As crypto natives, you would probably have tried to subscribe to paid services like Messari for that sweet, sweet alpha. You would have clicked through their payment page and to your utmost dismay, they do not accept crypto for their monthly subscriptions!
The cheek of them to be building their businesses off of the crypto revolution but not accept crypto! Do they really believe in crypto? You fumed internally whilst pulling out your credit card reluctantly to subscribe anyway.
In all seriousness, this exact scenario was the reason why we started Suberra. We wanted to subscribe to some of our favorite alpha sources but were incredulous that many have not put their money where their mouth is (or in this case, put their mouth where the money is) and are only accepting fiat as payment.
So why has crypto payments not taken off despite more than a decade since Satoshi’s fateful white paper, detailing an alternative payment system? Is it a case of not having enough true believers? Or is it because of deeper problems?
3 reasons why
Here we propose 3 main reasons why crypto payments have not taken off.
- Not user-friendly enough
The contactless payment movement has been a revelation for the credit card industry, boosting adoption rates at POS payments, where cash was previously king. The main reason for its success is down to the simplicity of the UX. A simple tap and payment is made. It’s both intuitive and frictionless, like pure magic!
For crypto payments to succeed, the user experience for payees has to be at least on par or hopefully superior to that of conventional payment methods. And that is no mean feat technically.
From the management of wallets, fragmented chains, to the arcane concept of gas tokens, a payer is faced with multiple friction points when trying to checkout with crypto. It is no wonder that crypto payments have been largely relegated for payments by more motivated payers who are willing to overcome the user friction.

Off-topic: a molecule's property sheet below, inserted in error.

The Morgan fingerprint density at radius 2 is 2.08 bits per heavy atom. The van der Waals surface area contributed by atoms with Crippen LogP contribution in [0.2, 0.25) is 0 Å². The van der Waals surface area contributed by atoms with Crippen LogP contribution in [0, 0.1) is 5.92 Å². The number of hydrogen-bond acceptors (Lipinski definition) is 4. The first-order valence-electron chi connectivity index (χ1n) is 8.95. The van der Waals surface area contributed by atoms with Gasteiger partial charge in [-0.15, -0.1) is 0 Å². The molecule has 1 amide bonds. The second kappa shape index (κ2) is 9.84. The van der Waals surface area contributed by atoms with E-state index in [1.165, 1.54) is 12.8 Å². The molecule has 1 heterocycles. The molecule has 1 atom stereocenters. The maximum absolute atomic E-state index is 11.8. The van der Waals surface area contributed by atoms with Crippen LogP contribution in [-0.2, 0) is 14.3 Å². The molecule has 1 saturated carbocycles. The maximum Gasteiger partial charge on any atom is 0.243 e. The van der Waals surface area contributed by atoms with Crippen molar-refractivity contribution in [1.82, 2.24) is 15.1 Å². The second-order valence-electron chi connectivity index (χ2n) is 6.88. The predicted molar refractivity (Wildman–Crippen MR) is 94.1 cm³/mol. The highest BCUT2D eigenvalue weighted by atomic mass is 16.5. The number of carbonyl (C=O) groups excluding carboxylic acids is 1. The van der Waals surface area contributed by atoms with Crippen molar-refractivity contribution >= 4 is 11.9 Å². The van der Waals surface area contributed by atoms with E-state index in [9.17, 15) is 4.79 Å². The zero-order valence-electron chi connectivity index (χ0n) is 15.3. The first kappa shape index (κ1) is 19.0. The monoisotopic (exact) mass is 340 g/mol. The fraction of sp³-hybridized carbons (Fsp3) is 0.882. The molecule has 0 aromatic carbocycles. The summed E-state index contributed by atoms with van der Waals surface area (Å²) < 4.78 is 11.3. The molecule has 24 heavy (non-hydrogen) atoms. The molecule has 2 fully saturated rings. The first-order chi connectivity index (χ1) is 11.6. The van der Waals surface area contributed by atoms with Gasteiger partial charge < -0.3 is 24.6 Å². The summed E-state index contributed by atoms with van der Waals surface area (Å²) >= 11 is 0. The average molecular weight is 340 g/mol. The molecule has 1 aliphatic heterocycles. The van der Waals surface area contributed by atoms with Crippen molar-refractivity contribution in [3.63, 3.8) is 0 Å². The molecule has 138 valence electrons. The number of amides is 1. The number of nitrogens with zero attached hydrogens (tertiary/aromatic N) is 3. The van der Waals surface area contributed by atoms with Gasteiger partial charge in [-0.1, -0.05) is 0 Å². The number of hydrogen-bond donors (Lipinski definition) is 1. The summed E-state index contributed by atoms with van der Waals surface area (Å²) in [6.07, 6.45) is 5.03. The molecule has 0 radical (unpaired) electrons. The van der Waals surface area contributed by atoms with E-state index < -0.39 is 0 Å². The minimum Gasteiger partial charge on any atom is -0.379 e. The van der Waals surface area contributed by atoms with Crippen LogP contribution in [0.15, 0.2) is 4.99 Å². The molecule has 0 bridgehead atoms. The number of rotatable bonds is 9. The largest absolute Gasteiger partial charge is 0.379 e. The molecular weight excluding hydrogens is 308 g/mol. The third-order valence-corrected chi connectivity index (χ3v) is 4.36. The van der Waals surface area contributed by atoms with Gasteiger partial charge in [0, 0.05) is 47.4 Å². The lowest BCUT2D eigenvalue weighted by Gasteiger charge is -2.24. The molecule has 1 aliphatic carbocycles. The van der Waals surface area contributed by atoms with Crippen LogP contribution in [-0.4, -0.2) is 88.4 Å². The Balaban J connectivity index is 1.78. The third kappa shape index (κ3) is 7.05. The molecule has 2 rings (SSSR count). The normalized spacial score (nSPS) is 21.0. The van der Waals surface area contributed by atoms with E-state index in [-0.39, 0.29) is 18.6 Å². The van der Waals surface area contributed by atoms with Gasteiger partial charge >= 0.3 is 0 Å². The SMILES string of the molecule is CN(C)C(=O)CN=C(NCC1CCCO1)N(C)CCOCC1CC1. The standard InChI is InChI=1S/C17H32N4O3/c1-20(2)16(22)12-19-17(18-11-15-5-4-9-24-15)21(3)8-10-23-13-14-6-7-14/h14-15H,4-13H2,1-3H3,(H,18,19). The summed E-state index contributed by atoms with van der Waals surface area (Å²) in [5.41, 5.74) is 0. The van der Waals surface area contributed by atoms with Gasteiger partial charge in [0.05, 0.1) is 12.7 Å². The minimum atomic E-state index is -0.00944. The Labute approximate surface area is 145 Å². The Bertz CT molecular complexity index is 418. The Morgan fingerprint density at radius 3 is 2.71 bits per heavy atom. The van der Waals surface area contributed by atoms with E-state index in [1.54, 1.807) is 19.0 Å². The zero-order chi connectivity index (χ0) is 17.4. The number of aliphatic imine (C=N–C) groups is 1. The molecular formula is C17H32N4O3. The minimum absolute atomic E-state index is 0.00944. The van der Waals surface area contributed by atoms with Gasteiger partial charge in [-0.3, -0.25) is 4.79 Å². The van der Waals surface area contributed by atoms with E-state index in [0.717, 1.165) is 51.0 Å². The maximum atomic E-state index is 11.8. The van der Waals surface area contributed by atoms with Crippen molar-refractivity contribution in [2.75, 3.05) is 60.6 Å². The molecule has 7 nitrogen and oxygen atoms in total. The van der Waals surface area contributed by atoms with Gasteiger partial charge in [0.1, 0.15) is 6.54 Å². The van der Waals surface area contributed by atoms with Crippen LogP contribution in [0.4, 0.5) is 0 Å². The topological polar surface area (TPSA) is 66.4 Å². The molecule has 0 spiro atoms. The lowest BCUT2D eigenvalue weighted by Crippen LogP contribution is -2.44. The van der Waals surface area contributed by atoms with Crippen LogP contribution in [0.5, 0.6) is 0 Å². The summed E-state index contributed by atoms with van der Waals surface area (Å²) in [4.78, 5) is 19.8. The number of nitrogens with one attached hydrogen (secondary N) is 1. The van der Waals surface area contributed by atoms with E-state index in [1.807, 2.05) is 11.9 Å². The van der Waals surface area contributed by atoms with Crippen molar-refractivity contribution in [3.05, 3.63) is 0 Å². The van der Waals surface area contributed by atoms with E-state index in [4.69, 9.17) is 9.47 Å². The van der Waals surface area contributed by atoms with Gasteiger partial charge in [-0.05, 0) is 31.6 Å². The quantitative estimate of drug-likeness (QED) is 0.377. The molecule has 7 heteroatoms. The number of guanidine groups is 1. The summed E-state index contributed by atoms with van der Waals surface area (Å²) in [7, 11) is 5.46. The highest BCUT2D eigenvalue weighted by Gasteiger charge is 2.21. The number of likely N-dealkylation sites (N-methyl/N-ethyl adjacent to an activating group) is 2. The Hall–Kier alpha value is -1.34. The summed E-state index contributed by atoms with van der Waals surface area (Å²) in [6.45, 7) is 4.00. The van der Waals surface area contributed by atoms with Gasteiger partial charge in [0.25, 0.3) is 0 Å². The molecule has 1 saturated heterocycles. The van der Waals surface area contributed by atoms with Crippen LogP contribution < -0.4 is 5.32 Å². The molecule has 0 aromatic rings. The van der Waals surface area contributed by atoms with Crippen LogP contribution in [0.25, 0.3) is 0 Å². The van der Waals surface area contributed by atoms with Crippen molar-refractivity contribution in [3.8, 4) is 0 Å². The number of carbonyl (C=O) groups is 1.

2. Unclear Regulations
From EU’s MiCA to the United State’s travel rule, regulators have been scrambling to catch up with the velocity at which the cryptocurrency industry has evolved over the past few years. There is an inherent mismatch between the laws and reality which has caused many businesses to shy away from crypto payments or outright backtracking on previous adoption.
In the US, one particular taxing concern surrounds the situation with tax reporting (pun intended) for crypto payments. Per regulations, cryptocurrency sales attract capital gains tax. As cryptocurrencies are not deemed as e-money in most states, the act of paying using crypto is equivalent to that of an outright sales. Imagine the complexity in tax reporting if you were to use crypto for your day-to-day spend!
The good news is that crypto as an industry may have grown too big for regulators to ignore any longer. There have been various concerted effort by governments around the world in laying out clearer guidelines surrounding crypto and its use cases. Some examples are Singapore’s MAS recent call for consultation on Proposed Regulatory Approach for Stablecoin and EU’s classification of e-money tokens through MiCA.
3. Not subscription-friendly
Dread it, run from it. Subscriptions are inevitable and have truly taken over commerce as we know it. The SaaS model has sprouted various behemoths like Slack, Spotify and Netflix. Even dynastic businesses like Adobe, having been built on the software ownership model, have scrambled to align with the SaaS movement.